Quentin Tarantino loves cinema, but not everything. In particular, he has a deep aversion for one of the most famous French directors. An author he had already tackled in the novelization of “Once Upon a Time… in Hollywood”.
Quentin Tarantino shoots live ammunition
Quentin Tarantino is known to be a great cinephile and to reuse his knowledge in his films. References to works and genres to which he pays homage by reclaiming them. Perhaps the most prominent example is Kill Bill Vol 1 (2003), which looks to Hong Kong martial arts cinema, while the Volume 2 (2004) relies more on the spaghetti western.
More recently, the director of pulp Fiction and Reservoir Dogs has once again rewritten history with Once Upon a Time… in Hollywoodwhich focuses on a television actor on the decline in the late 1960s. A period marked, in real life, by the murder of Sharon Tate (August 9, 1969) by members of the sect of Charles Manson .
Tarantino’s tastes and influences are therefore varied. But while we hear him, in general, especially defending a work, there is an author for whom the American filmmaker does not hide his dislike. It was during an interview for Sight and Sound that he gave his opinion on one of the greatest French directors: Francois Truffaut.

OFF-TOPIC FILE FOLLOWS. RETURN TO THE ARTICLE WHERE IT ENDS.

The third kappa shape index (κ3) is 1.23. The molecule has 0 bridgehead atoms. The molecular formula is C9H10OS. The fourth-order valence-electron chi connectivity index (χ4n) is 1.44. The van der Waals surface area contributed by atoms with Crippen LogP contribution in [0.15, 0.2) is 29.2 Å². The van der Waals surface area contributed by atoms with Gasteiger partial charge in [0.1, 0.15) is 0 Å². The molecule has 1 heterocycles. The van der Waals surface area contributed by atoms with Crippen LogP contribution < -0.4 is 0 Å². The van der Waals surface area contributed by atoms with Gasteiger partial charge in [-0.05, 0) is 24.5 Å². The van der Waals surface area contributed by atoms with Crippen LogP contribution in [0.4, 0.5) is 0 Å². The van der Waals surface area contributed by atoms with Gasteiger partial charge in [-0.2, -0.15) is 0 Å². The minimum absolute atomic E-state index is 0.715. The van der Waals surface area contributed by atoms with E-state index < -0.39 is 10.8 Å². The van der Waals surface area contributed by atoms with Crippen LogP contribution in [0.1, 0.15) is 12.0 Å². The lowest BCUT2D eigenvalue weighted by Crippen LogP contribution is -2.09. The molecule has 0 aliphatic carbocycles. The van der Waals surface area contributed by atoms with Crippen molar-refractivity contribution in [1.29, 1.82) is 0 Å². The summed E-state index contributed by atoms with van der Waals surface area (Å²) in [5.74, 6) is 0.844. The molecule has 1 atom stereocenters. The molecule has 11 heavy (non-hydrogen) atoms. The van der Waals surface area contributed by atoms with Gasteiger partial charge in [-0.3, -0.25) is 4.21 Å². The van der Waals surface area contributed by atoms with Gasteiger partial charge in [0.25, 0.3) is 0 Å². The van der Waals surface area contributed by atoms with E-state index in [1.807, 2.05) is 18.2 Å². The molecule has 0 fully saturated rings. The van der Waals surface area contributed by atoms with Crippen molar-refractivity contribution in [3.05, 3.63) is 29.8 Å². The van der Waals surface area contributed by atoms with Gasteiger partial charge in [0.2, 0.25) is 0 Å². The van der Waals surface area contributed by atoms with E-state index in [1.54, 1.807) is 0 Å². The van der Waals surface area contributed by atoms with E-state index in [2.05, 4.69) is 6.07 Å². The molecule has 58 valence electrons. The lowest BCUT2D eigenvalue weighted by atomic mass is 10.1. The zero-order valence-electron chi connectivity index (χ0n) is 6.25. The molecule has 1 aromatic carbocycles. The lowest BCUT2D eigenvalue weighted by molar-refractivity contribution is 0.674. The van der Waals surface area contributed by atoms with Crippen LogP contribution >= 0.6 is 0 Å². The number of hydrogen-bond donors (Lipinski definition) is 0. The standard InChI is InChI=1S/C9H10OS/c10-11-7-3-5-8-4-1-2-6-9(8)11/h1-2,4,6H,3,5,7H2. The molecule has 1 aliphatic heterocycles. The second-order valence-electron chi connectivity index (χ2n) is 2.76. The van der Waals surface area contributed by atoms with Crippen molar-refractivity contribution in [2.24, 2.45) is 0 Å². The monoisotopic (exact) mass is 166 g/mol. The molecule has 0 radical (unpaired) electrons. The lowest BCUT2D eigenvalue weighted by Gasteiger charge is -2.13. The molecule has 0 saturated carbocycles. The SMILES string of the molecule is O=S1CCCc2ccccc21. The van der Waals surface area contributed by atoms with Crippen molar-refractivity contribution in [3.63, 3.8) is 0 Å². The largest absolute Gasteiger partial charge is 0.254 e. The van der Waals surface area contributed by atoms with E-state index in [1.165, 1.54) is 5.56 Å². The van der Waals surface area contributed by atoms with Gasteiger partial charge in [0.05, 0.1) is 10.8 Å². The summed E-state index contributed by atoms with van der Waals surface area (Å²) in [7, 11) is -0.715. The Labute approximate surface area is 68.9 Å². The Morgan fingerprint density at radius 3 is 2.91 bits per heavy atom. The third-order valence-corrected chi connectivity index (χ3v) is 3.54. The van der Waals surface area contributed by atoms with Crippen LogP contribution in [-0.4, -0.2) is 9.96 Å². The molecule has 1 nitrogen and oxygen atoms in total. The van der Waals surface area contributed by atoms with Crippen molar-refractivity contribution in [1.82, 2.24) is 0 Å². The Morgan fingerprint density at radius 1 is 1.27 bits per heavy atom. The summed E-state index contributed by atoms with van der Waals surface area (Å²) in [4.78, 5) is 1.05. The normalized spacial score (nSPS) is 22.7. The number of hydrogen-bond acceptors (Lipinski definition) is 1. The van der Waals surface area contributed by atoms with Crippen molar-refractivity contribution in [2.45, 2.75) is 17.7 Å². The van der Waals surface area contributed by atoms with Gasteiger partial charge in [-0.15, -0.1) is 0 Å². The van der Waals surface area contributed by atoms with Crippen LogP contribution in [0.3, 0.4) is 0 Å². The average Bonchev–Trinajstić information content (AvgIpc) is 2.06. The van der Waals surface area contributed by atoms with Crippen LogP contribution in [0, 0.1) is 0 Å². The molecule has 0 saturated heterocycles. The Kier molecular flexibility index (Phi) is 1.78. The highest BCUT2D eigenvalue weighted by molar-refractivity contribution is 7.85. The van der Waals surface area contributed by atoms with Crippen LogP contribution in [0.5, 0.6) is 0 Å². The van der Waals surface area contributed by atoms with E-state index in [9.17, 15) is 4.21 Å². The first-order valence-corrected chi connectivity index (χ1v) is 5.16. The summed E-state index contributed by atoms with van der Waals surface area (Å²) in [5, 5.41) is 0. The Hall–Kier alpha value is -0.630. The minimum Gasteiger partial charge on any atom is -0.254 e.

Chabrol’s thrillers are much better than the dreadful Hitchcock-like Truffaut movies, which I find just plain rubbish. I’m not a fan of Truffaut, despite a few exceptions, such as The Story of Adèle H. But in general, I feel with Truffaut as with Ed Wood. I find him to be a very passionate, but clumsy amateur.
François Truffaut, a great author of the New Wave
A clear opinion on which there would be many reasons to disagree. Already because François Truffaut’s cinema is quite broad and is not limited to Hitchcock-style thrillers. The French filmmaker has a real variety in his filmography, ranging from the love triangle with Jules and Jim (1962) to the great historical work that is The Last Metro (1980), passing through the revenge film with The bride was in black (which has something in common with Kill Bill)the delicious black comedy A beautiful girl like me (1972) or even the homage to cinema that is The American night (1973).
In addition, we will have fun taking up Steven Spielberg’s improbable intervention in gold memberrecalling that his friends Oscars and Caesar de Truffaut will certainly not share this opinion. The French filmmaker has been rewarded many times, notably receiving the Oscar for Best Foreign Language Film with The American nightand the Césars for Best Film and Director for The Last Metro.
Obviously, in the end, everyone’s tastes and colors are unique. It’s still nice to see Quentin Tarantino give his opinion without jargon, whether or not we share his opinion. Also remember that this is not the first time he has paid the Frenchman. Already in the novelization of Once Upon a Time… in Hollywoodhe wrote that his character of Cliff Booth (the stuntman played on screen by Brad Pitt) was a big fan of cinema but hated Francois Truffaut.
Tarantino therefore has a particular distaste for Truffaut, which did not prevent him from paying homage to another famous name of the new wave in the person of Jean-Luc Godard. He indeed named his production company A Band Apart in reference to the film Keeping to himself (1964).